As noted above, the MSRB provides dealers with statistical measures of compliance with some important aspects of MSRB Rules G-12 and G-14 through its Dealer Feedback System.[4] The statistics available for inter-dealer trades include:

  • Late or Stamped – The frequency with which a dealer causes an inter-dealer trade not to compare on trade date is reflected in the “late or stamped” statistic. Trades that do not compare on trade date are ineligible for the Daily Report. The statistic is an indication of how often a dealer submits a trade late or stamps its contra-party’s advisory, and is expressed as a percentage of the dealer’s total compared trades. Because this statistic includes both “when, as and if issued” and regular-way trades, it provides a comprehensive analysis of the timeliness with which a dealer reports its trades.
  • Invalid Time of Trade – This statistic reflects the total number of trade records submitted by a dealer in which the time of trade is null or not within the hours of 0600 to 2100. Accurate times of trade are essential to regulatory surveillance because they provide an audit trail of trading activity.
  • Uncompared Input – A high percentage of uncompared trades may indicate that a dealer is submitting duplicative trade information, inaccurate information, or is erroneously submitting buy-side reports against syndicate takedowns.[5] The uncompared input statistic reflects trade records that a dealer inputs for comparison that never compare and are expressed as a percentage of a dealer’s total number of compared trades.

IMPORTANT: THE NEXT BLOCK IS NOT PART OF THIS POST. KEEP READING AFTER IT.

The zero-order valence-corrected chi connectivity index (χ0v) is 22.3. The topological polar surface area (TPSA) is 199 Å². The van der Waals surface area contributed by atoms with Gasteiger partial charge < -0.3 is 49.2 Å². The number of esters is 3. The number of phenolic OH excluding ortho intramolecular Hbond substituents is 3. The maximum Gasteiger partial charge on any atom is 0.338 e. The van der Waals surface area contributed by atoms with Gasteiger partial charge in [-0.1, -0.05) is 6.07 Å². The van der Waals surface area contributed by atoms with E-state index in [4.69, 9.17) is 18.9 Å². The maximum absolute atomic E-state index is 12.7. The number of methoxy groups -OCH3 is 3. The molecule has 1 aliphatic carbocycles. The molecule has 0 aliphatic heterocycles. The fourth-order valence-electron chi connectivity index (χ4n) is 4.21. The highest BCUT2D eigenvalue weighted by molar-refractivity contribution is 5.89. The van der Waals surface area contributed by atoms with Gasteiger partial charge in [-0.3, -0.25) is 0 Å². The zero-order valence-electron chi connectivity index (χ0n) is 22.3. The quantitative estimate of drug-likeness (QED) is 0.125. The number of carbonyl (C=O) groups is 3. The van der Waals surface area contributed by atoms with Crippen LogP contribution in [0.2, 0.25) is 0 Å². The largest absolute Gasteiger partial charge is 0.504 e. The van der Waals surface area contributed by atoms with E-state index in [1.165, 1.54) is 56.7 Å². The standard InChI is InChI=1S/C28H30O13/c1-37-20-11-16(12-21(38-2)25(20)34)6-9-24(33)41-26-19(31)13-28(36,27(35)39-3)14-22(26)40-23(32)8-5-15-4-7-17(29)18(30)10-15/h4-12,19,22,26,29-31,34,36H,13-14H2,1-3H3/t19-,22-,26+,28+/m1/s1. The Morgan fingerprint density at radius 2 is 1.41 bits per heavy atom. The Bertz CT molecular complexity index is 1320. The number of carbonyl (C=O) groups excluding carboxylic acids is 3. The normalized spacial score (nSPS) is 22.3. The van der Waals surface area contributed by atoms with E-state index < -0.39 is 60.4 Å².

It is a violation of Rule G-14 to submit trade reports that do not accurately represent trades. Moreover, Rule G-12(f) requires that dealers follow-up on inter-dealer trade submissions that do not compare in the initial trade cycle by using the post-original comparison procedures at NSCC. Trade reports made to MSRB and NSCC that never compare are a concern because they either represent inaccurate trade input or indicate that the dealer is not following-up on uncompared trades using the post-original comparison procedures provided by NSCC.
  • Compared but Deleted or Withheld – This statistic represents deleted or withheld trade records and is a percentage of all compared trade records. Compared trade records that are subsequently deleted or withheld are a concern because these trades may have previously appeared on the Daily Report. While it is sometimes necessary to correct erroneous trade submissions using delete or withhold procedures, this will be an infrequent occurrence if proper attention is paid to transaction reporting procedures. Dealers that have a high percentage of such trades should review their procedures to determine why transaction data is being entered inaccurately.
  • Executing Broker Symbol (EBS) Statistics – These statistics indicate the percentage of trade submissions for which the field identifying the dealer that effected the trade is either empty or contains an invalid entry. These statistics are compiled for every member of NSCC.[6] It provides information on three types of EBS errors: 1) null EBS, where a dealer left the EBS field blank; 2) numeric EBS, where a dealer entered a number in the EBS field; and 3) unknown EBS, where a dealer populated the EBS field with a symbol that is not a valid NASD-assigned EBS. A large number of EBS errors may indicate that both clearing firm and correspondent dealer reporting procedures and/or software need to be reviewed to ensure that the EBS is entered correctly and does not “drop out” of the data during the submission process. The compatibility of correspondent dealer and clearing broker reporting systems also may need to be examined.